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Waysiders   By: (1881-1918)

Book cover

First Page:

WAYSIDERS

Stories of Connacht

by

SEUMAS O'KELLY

Author of "The Shuiler's Child," "The Lady of Deerpark," "The Bribe," &c.

New York

MCMXVIII

Contents

The Can with the Diamond Notch

Both Sides of the Pond

The White Goat

The Sick Call

The Shoemaker

The Rector

The Home Coming

A Wayside Burial

The Gray Lake

The Building

THE CAN WITH THE DIAMOND NOTCH

I

[Illustration: Festus Clasby ]

The name stood out in chaste white letters from the black background of the signboard. Indeed the name might be said to spring from the landscape, for this shop jumped from its rural setting with an air of aggression. It was a commercial oasis on a desert of grass. It proclaimed the clash of two civilisations. There were the hills, pitched round it like the galleries of some vast amphitheatre, rising tier upon tier to the blue of the sky. There was the yellow road, fantastic in its frolic down to the valley. And at one of its wayward curves was the shop, the shop of Festus Clasby, a foreign growth upon the landscape, its one long window crowded with sombre merchandise, its air that of established, cob web respectability.

Inside the shop was Festus Clasby himself, like some great masterpiece in its ancient frame. He was the product of the two civilisations, a charioteer who drove the two fiery steeds of Agricolo and Trade with a hand of authority. He was a man of lands and of shops. His dark face, framed in darker hair and beard, was massive and square. Behind the luxurious growth of hair the rich blood glowed on the clear skin. His chest had breadth, his limbs were great, showing girth at the hips and power at the calves. His eyes were large and dark, smouldering in soft velvety tones. The nose was long, the nostrils expressive of a certain animalism, the mouth looked eloquent. His voice was low, of an agreeable even quality, floating over the boxes and barrels of his shop like a chant. His words never jarred, his views were vaguely comforting, based on accepted conventions, expressed in round, soft, lulling platitudes. His manner was serious, his movements deliberate, the great bulk of the shoulders looming up in unconscious but dramatic poses in the curiously uneven lighting of the shop. His hands gave the impression of slowness and a moderate skill; they could make up a parcel on the counter without leaving ugly laps; they could perform a minor surgical operation on a beast in the fields without degenerating to butchery; and they would always be doing something, even if it were only rolling up a ball of twine. His clothes exuded a faint suggestion of cinnamon, nutmeg and caraway seeds.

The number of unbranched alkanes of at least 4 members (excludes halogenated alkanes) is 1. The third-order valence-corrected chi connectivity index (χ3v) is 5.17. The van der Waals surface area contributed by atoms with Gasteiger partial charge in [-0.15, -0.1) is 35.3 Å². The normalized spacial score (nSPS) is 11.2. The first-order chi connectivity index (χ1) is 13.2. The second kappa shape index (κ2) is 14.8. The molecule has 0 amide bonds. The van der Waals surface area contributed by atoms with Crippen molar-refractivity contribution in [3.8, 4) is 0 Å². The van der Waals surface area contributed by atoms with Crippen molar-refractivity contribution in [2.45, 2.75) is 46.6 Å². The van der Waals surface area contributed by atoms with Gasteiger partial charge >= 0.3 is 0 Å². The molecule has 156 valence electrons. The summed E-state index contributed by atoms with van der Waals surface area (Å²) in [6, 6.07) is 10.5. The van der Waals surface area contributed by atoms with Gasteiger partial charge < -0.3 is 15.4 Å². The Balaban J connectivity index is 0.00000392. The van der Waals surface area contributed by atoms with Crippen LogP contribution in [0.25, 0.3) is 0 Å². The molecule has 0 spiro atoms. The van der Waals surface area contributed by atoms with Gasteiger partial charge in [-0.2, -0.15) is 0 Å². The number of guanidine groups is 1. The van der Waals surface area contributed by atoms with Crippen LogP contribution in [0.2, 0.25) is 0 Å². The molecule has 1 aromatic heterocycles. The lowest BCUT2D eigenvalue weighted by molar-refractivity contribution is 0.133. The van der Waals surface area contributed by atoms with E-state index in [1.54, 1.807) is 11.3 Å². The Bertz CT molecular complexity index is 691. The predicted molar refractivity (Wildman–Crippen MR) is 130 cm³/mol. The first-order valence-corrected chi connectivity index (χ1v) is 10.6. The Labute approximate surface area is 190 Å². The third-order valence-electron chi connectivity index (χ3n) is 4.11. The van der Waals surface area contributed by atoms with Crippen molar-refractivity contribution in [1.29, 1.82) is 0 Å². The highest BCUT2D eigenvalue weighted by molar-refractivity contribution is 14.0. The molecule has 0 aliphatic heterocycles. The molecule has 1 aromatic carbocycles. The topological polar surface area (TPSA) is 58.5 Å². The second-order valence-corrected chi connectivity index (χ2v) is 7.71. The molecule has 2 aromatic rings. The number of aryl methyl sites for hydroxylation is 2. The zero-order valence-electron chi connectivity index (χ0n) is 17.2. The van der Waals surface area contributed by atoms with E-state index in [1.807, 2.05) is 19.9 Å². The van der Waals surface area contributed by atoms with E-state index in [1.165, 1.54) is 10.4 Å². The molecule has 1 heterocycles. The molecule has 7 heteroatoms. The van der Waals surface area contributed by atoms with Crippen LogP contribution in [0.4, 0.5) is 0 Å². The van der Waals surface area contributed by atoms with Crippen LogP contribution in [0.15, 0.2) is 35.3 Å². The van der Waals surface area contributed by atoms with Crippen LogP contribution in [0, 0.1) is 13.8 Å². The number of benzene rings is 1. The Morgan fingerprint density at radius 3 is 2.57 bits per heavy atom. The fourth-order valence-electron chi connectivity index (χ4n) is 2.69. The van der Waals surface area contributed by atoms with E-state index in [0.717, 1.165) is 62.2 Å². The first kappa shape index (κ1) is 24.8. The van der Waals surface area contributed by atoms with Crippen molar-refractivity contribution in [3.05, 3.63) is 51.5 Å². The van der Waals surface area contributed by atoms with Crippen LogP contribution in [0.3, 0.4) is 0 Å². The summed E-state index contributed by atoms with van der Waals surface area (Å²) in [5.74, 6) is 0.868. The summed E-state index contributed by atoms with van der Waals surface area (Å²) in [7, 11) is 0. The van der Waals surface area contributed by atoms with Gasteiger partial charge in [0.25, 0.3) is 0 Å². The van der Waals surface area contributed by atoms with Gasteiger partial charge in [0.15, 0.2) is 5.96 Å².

Festus Clasby would have looked the part in any notorious position in life; his shoulders would have carried with dignity the golden chain of office of the mayoralty of a considerable city; he would have looked a perfect chairman of a jury at a Coroner's inquest; as the Head of a pious Guild in a church he might almost be confused with the figures of the stained glass windows; marching at the head of a brass band he would symbolise the conquering hero; as an undertaker he would have reconciled one to death. There was no technical trust which men would not have reposed in him, so perfectly was he wrought as a human casket. As it was, Festus Clasby filled the most fatal of all occupations to dignity without losing his tremendous illusion of respectability. The hands which cut the bacon and the tobacco, turned the taps over pint measures, scooped bran and flour into scales, took herrings out of their barrels, rolled up sugarsticks in shreds of paper for children, were hands whose movements the eyes of no saucy customer dared follow with a gleam of suspicion. Not once in a lifetime was that casket tarnished; the nearest he ever went to it was when he bought up very cheaply, as was his custom a broken man's insurance policy a day after the law made such a practice illegal... Continue reading book >>




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